I will be the first to admit that I’m relationally challenged. Of course being around hubby for over a decade has helped tremendously and given me some new skills for relating to people, but the real game-changer for me in this area has been becoming a parent. And not just a parent, but a parent to a high need kid.
I was raised from birth mainly by my paternal grandmother, a lady who was not a warm, fuzzy person by any stretch of the imagination. According to my mom, my grandma liked to wear her hair up in a tall Chinese Afro and would pinch me whenever she was upset. So suffice it to say, it’s not surprising that I never felt close to her. And knowing what I know now from having studied child development, I know that what a caregiver does or doesn’t give to a baby has a lot of impact on the baby’s future relationships with other people. So sigh, that meant I had a lot of relearning to do about relationships!
And who better to learn relational skills from than my firstborn? 🙂 I can put a smiley face down now only because I have gone through the toughest of lessons and am seeing some of the work paying off. But in the beginning of the journey, using one of those “bawling your eyes out” emoticons would have been more appropriate! I had started the parenting adventure believing a baby was someone I could have fun dressing up, someone who would go along with my plans and someone I could have a checklist for – fed, burped and changed (check), sleeping through the night (check), etc. Little did I know that our baby, despite how small he was at birth (5lbs 11oz to be exact), had his own personality, needs and wants, schedule and plans and they were all completely opposite from mine! I soon found out I could not treat E like a checklist or a doll, but I needed to get to understand him and what he needed, or should I say demanded, from me as a mom. Now that I think about it, he has been trying to relate to me from his first day in big, blazing lights (well, actually through tears and screams!) that he needs to be cuddled, nurtured, and loved like the precious, living and breathing person that he is. I had A LOT to learn about what it means to love someone. I could handle the easy, fun part of “love” like buying clothes for E or setting up his room, but when it came to considering his needs, sacrificing my plans and being inconvenienced for his sake – GRRR! Yes, I had a lot to learn. :p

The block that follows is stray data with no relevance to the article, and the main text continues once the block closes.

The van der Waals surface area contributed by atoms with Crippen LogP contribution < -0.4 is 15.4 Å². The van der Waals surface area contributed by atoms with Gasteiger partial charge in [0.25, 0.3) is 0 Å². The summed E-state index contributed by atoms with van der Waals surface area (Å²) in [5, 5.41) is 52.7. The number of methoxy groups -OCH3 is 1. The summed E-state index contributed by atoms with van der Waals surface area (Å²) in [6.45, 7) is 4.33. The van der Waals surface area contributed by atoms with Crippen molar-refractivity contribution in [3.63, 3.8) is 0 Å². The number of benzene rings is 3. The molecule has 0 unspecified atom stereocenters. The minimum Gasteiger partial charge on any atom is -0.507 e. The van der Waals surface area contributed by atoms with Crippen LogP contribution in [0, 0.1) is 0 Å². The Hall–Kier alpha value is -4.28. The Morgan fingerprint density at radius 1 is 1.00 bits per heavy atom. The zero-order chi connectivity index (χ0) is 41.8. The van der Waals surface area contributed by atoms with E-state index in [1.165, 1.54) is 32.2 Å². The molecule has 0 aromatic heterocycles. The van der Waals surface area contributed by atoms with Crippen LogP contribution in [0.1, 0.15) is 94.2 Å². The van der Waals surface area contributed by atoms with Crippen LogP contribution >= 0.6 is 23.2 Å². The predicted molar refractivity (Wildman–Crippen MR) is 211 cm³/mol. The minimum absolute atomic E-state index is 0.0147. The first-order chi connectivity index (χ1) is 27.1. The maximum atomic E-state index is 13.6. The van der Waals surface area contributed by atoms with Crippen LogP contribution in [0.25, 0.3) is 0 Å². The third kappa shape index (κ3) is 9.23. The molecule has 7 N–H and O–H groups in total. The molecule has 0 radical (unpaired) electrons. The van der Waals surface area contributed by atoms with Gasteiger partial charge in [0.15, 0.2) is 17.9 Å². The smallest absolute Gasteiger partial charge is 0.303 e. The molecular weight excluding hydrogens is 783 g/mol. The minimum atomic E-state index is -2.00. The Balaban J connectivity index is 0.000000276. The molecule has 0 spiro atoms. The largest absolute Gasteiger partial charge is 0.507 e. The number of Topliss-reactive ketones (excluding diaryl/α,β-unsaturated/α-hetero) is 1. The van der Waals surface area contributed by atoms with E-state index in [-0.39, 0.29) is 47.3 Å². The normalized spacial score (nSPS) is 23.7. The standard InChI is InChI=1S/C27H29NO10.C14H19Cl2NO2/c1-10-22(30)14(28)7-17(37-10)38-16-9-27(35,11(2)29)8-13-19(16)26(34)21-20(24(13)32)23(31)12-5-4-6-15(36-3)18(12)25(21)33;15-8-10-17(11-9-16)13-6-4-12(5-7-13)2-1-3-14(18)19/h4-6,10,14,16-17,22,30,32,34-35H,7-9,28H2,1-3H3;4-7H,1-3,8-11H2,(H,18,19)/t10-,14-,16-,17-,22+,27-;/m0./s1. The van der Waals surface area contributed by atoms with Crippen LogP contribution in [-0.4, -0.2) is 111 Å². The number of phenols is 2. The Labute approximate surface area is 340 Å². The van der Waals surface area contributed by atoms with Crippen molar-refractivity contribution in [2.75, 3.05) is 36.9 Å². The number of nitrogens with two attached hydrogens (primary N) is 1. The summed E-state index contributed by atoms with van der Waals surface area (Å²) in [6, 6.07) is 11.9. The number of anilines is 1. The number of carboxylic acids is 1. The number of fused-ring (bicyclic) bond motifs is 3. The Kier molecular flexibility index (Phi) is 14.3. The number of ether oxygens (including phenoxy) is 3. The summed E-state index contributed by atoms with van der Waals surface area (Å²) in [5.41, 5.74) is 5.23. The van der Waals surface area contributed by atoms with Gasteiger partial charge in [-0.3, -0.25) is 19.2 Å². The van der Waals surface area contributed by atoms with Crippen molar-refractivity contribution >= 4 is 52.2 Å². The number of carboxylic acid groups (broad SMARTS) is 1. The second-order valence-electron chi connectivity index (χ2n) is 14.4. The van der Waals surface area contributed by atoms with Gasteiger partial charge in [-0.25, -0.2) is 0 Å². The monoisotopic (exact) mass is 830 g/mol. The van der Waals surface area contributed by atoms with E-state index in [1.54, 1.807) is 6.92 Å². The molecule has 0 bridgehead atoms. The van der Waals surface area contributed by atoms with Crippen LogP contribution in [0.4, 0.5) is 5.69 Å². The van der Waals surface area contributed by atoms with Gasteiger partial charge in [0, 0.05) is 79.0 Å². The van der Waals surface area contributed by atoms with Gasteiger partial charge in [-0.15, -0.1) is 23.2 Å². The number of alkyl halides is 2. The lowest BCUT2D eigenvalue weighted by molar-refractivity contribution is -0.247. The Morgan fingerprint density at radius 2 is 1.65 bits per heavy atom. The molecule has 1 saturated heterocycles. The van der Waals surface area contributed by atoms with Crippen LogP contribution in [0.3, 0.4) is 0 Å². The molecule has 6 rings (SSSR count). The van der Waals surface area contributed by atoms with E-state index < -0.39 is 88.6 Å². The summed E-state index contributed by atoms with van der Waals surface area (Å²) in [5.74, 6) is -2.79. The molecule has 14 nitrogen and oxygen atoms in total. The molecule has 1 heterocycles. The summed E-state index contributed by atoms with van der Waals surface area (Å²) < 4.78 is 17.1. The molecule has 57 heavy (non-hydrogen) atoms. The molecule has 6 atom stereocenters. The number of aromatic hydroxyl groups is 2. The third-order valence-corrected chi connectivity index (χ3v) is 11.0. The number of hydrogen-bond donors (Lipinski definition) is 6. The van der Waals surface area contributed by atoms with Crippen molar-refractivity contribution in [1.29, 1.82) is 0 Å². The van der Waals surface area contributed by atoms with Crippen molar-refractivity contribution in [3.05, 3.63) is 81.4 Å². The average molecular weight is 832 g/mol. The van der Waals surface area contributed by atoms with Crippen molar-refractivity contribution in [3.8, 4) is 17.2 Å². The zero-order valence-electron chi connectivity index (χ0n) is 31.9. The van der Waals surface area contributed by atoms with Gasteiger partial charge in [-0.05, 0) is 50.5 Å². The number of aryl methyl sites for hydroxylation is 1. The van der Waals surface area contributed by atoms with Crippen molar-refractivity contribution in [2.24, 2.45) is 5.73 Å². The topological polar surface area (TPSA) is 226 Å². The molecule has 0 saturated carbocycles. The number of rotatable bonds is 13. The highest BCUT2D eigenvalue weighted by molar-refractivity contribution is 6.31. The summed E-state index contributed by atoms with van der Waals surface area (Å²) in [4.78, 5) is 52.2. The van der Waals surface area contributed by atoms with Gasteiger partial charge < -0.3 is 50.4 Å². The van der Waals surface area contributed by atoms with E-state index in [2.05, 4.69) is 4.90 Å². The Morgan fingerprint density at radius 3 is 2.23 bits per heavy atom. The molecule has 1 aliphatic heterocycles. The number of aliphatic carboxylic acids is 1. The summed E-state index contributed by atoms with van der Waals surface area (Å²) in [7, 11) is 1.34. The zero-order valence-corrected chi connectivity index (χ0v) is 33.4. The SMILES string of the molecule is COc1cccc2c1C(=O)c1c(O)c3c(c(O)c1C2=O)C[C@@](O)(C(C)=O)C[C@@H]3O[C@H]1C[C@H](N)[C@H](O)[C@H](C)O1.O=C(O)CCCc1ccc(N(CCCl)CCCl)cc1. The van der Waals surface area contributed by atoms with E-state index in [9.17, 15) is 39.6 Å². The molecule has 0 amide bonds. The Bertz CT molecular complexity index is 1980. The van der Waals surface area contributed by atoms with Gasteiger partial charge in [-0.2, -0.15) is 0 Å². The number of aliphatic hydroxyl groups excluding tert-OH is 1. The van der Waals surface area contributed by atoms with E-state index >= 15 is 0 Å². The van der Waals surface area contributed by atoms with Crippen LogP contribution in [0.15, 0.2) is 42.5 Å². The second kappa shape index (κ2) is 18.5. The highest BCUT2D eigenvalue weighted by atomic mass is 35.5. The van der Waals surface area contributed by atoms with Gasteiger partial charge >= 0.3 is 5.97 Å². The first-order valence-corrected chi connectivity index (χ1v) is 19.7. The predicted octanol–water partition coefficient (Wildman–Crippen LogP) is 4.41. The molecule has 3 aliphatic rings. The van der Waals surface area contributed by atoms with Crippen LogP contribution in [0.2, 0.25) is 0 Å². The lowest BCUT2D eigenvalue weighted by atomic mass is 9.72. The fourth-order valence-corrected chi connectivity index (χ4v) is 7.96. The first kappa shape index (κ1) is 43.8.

Thankfully, E is a persistent teacher (stubborn like me!) and thankfully I began to change my attitude and ways about relating to him. Our relationship has grown and I enjoy getting to know and appreciate him more each day. And C, being the second born, has benefited even more from my newly acquired skills. We are BFF’s who like to browse through jewelry departments together and have on occasion danced in the ladies room of a Chinese restaurant. 🙂 I am very grateful to be close with both my kids.
|Image courtesy of David Castillo Dominici/freedigitalphotos.net|
So who says you can’t teach an old dog new tricks? I’m proof that with a good teacher and sufficient motivation, change is possible.
Here’s my all-time favorite song by Michael Jackson, “Man in the Mirror“.
How has becoming a parent changed you?